Facebook is feeling a little broken over its unsuccessful attempt to invade the privacy of its members.
The New York Times reported Mark Zuckerbergâ€™s controversial advertising scheme named Beacon is met with several protests from groups like MoveOn.org. More than 50,000 people have signed the petition to modify this advertising system and uphold consumer privacy.
The new ad system is a sly version of word-of-mouth marketing. When users who are logged into Facebook visit a participating site, their friends can now view those actions through News Feed or Mini-Feed stories.
Given these protests, Facebook agreed to make a very important change â€“ it will now ask for the membersâ€™ explicit approvals before they track their online activities.
As posted in the Caucus, here are some other changes:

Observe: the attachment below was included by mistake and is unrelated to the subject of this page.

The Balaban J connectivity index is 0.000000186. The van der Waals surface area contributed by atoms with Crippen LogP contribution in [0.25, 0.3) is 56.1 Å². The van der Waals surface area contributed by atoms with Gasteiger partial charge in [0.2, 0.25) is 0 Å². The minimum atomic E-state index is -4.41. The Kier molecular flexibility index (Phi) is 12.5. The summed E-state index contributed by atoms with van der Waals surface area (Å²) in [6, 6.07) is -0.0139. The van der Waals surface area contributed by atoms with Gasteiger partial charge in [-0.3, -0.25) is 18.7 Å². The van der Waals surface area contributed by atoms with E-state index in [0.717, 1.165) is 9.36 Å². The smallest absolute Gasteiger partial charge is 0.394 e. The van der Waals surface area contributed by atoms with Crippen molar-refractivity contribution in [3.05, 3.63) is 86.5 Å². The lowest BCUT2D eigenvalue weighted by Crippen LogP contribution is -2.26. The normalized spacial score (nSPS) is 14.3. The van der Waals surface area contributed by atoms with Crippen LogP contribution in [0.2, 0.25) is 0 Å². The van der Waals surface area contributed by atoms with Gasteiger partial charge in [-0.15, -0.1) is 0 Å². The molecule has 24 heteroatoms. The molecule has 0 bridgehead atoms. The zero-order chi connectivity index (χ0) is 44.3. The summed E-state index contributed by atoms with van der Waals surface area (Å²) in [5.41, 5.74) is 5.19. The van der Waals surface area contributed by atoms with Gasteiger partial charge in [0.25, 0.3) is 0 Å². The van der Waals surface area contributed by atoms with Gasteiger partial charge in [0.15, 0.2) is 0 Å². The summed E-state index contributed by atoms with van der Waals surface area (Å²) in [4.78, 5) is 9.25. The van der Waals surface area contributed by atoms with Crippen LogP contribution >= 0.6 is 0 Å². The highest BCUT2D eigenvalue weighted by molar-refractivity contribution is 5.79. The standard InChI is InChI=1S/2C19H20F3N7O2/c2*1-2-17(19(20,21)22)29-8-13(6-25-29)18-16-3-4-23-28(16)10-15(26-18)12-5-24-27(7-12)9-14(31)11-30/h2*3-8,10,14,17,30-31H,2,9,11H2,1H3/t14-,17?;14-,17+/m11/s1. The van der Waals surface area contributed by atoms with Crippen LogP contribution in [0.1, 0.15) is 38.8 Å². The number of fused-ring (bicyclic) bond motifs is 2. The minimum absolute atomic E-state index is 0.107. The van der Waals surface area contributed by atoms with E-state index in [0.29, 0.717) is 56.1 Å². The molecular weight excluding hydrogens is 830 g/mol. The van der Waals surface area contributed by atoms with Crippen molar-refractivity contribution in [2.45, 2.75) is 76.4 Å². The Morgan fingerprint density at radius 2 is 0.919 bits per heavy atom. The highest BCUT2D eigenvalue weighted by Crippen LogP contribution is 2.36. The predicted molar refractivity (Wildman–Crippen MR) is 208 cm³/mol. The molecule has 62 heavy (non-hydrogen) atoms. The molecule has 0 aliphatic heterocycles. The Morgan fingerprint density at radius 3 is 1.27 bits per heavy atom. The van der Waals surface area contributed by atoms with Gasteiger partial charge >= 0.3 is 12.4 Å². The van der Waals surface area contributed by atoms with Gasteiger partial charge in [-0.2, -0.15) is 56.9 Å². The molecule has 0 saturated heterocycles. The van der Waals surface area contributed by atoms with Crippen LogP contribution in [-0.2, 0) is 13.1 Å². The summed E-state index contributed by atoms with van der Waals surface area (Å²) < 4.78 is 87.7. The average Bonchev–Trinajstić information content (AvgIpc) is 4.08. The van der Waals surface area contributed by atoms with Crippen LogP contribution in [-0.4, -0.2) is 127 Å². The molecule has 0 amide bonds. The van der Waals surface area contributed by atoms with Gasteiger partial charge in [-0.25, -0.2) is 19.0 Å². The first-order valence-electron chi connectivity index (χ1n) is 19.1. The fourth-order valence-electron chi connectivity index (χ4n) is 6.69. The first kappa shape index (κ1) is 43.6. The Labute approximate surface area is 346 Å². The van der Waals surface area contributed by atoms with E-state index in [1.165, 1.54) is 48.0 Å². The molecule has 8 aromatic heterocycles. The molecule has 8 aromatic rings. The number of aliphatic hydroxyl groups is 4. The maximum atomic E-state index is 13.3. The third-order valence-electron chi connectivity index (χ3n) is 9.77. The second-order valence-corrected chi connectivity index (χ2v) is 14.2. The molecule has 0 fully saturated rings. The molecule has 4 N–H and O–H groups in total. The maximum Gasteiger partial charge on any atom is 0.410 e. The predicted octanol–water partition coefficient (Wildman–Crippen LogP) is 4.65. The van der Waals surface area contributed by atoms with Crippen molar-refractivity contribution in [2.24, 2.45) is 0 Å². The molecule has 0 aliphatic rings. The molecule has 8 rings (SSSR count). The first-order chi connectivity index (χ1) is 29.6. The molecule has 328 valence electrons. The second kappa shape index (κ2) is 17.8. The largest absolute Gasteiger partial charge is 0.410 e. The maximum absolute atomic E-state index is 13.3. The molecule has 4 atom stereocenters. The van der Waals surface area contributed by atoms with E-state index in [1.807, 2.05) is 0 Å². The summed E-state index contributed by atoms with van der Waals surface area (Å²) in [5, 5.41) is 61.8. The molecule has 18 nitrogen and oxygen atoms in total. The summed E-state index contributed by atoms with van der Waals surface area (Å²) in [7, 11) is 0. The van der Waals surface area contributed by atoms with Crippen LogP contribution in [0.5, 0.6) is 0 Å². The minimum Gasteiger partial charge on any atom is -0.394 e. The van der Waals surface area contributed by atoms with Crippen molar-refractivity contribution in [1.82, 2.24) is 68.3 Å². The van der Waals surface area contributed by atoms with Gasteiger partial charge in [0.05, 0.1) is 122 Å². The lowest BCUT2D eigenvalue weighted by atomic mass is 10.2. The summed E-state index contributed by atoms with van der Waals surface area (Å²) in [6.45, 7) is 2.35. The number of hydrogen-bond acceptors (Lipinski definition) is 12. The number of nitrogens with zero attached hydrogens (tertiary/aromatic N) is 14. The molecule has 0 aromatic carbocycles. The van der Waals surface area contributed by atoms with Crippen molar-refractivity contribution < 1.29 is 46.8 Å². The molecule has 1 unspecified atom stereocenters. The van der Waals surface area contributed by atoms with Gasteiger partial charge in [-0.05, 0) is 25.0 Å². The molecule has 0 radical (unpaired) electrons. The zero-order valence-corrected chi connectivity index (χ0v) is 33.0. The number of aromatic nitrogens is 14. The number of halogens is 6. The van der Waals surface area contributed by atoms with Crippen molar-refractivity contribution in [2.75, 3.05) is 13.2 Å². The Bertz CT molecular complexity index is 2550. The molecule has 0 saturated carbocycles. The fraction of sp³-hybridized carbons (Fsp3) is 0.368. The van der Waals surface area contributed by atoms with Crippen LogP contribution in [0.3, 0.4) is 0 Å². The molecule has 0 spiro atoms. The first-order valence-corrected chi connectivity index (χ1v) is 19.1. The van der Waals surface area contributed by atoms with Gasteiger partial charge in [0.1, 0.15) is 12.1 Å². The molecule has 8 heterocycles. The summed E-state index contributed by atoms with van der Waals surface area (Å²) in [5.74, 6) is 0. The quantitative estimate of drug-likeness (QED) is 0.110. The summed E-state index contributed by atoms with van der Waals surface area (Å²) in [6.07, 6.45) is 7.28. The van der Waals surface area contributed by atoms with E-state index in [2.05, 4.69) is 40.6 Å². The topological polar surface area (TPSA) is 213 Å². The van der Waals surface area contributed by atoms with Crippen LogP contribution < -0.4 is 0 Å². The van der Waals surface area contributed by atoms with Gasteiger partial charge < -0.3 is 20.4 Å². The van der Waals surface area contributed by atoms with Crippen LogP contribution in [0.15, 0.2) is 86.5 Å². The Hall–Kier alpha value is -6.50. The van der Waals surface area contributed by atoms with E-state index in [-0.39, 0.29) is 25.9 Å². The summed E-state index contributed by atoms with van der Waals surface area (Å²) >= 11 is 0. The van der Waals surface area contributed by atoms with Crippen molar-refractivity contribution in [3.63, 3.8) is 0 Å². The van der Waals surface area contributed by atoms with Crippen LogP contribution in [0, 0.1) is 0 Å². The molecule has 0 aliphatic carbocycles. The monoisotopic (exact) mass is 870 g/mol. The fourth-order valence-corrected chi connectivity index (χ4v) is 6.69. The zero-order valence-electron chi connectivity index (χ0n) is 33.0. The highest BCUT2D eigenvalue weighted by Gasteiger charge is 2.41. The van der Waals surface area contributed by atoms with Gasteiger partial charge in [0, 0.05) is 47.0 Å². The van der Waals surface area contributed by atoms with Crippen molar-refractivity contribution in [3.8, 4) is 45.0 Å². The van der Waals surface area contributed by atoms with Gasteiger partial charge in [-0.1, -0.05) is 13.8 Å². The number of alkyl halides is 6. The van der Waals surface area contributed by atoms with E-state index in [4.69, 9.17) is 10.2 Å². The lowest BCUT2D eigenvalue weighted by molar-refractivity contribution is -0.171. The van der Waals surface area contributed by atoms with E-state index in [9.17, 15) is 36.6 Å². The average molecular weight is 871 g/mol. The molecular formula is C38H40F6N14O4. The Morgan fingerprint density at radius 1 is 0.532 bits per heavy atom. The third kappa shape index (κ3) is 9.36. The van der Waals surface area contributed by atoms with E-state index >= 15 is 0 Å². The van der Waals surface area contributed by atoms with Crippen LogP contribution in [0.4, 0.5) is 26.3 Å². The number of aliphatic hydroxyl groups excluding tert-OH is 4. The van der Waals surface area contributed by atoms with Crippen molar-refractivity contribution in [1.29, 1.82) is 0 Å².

- Users must click on â€œO.K.â€ in a new initial notification on their Facebook home page before the first Beacon story is published to their friends from each participating site. We recognize that users need to clearly understand Beacon before they first have a story published, and we will continue to refine this approach to give users choice.
- If a user does nothing with the initial notification on Facebook, it will hide after some duration without a story being published. When a user takes a future action on a Beacon site, it will reappear and display all the potential stories along with the opportunity to click â€œO.K.â€ to publish or click â€œremoveâ€ to not publish.
Originally posted on November 30, 2007 @ 10:47 am